Update on the Problem-Based Interdisciplinary Inquiry Initiative

roadmap-updatesThrough the initiative on Problem-Based Interdisciplinary Inquiry, part of the Roadmap to Our New Century, the University of Miami is developing new structures, systems, and programs to expand multidisciplinary collaborations across the U to continue addressing the increasingly complex problems faced by our society in the 21st century.

Led by John Bixby, vice provost for research, the Problem-Based Interdisciplinary Inquiry action team initially has focused on planning the UM Laboratory for Integrative Knowledge (U-LINK), a university-wide platform for incubating ideas, fostering interdisciplinary collaboration, and providing funding to facilitate new approaches to difficult problems. Currently, the action team is designing U-LINK’s inaugural grant competition, which, set to launch later this year, will invite interdisciplinary groups to seek funding for novel, solution-oriented projects. In the longer term, U-LINK is envisioned as not only a funding source, but also a physical space where scholars from disparate disciplines can productively “collide” in an inspirational setting conducive to developing and pursuing their projects.

To further support the initiative, action team member Susan Morgan, the associate dean for research and former director of the Center for Communication, Culture and Change at the School of Communication, has been appointed associate provost for research development and strategy. In this new role, Morgan will serve as an integral component of the U’s research infrastructure and will play an important part in the development of U-LINK.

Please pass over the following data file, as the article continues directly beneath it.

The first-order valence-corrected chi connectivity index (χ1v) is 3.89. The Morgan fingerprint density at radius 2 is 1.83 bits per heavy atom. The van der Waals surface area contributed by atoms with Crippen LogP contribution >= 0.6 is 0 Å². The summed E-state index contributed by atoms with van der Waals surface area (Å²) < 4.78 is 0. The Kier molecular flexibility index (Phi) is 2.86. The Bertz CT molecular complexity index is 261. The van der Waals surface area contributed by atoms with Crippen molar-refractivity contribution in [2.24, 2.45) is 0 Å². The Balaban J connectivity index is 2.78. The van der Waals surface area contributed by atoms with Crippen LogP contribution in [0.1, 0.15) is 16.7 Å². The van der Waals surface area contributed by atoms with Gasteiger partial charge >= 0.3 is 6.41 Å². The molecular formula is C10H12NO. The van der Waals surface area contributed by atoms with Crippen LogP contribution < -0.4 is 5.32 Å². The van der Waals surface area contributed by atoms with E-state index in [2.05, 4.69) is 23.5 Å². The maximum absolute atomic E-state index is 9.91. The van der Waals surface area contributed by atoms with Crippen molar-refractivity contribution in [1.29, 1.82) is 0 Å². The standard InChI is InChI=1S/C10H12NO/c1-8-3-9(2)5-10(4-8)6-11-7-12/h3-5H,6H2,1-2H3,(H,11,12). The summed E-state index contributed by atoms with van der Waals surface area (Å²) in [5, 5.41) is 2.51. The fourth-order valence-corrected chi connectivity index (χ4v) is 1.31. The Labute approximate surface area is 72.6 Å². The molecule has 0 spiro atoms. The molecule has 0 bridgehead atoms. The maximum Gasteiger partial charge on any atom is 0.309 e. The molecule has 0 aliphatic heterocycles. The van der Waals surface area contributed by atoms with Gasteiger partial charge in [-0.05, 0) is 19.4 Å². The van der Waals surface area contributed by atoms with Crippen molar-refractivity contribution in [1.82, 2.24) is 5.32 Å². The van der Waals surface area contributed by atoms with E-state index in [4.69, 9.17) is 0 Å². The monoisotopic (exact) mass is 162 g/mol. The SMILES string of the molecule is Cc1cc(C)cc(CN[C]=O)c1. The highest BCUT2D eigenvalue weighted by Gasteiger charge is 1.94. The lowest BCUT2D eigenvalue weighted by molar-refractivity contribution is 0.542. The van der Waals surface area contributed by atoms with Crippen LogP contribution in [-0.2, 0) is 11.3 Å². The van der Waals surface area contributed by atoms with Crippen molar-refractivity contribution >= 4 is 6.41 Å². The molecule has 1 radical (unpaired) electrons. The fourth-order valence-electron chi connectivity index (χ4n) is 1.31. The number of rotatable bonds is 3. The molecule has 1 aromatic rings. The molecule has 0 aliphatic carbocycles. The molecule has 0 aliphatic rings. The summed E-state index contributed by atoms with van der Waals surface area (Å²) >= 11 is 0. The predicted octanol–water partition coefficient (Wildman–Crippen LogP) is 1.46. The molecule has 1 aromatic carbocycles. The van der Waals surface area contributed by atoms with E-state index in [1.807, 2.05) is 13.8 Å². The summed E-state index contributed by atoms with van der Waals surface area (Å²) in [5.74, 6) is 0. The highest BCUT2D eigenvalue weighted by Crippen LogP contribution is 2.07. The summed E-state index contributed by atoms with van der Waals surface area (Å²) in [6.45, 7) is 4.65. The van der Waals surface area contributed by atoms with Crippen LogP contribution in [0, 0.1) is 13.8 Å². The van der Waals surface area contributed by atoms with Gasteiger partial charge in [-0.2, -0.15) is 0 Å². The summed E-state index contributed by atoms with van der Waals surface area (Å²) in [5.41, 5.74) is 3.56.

The action team is also planning an August retreat to further the initiative’s implementation and identify members of an advisory group who can counsel the action team on U-LINK’s structure and assist in the proposal review process for the grant competition.

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The U’s Green Achievements Earn a Silver STARS

UM News

CORAL GABLES, FLA. (July 20, 2017) –The University of Miami has earned a STARS silver rating in recognition of its sustainability achievements from the Association for the Advancement of Sustainability in Higher Education (AASHE).

The STARS (Sustainability Tracking, Assessment and Rating System) rating is a transparent, self-reporting framework for colleges and universities to measure their sustainability performance and encourage sustainability in all aspects of higher education.